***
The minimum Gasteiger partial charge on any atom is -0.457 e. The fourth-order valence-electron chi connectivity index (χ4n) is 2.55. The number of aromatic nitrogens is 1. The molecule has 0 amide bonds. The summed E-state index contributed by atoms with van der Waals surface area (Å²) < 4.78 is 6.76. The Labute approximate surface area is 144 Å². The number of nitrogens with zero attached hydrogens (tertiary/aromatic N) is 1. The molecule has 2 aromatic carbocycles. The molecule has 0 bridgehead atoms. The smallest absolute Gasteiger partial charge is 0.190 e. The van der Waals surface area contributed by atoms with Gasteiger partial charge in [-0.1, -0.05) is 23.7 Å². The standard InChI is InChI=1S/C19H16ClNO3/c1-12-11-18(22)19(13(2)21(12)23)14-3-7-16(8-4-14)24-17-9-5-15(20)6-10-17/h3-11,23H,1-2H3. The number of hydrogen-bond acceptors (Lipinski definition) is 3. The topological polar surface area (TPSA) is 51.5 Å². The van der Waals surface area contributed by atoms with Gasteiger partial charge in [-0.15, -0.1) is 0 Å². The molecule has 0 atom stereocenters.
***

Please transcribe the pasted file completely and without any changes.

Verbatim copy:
The minimum Gasteiger partial charge on any atom is -0.457 e. The fourth-order valence-electron chi connectivity index (χ4n) is 2.55. The number of aromatic nitrogens is 1. The molecule has 0 amide bonds. The summed E-state index contributed by atoms with van der Waals surface area (Å²) < 4.78 is 6.76. The Labute approximate surface area is 144 Å². The number of nitrogens with zero attached hydrogens (tertiary/aromatic N) is 1. The molecule has 2 aromatic carbocycles. The molecule has 0 bridgehead atoms. The smallest absolute Gasteiger partial charge is 0.190 e. The van der Waals surface area contributed by atoms with Gasteiger partial charge in [-0.1, -0.05) is 23.7 Å². The standard InChI is InChI=1S/C19H16ClNO3/c1-12-11-18(22)19(13(2)21(12)23)14-3-7-16(8-4-14)24-17-9-5-15(20)6-10-17/h3-11,23H,1-2H3. The number of hydrogen-bond acceptors (Lipinski definition) is 3. The topological polar surface area (TPSA) is 51.5 Å². The van der Waals surface area contributed by atoms with Gasteiger partial charge in [-0.15, -0.1) is 0 Å². The molecule has 0 atom stereocenters.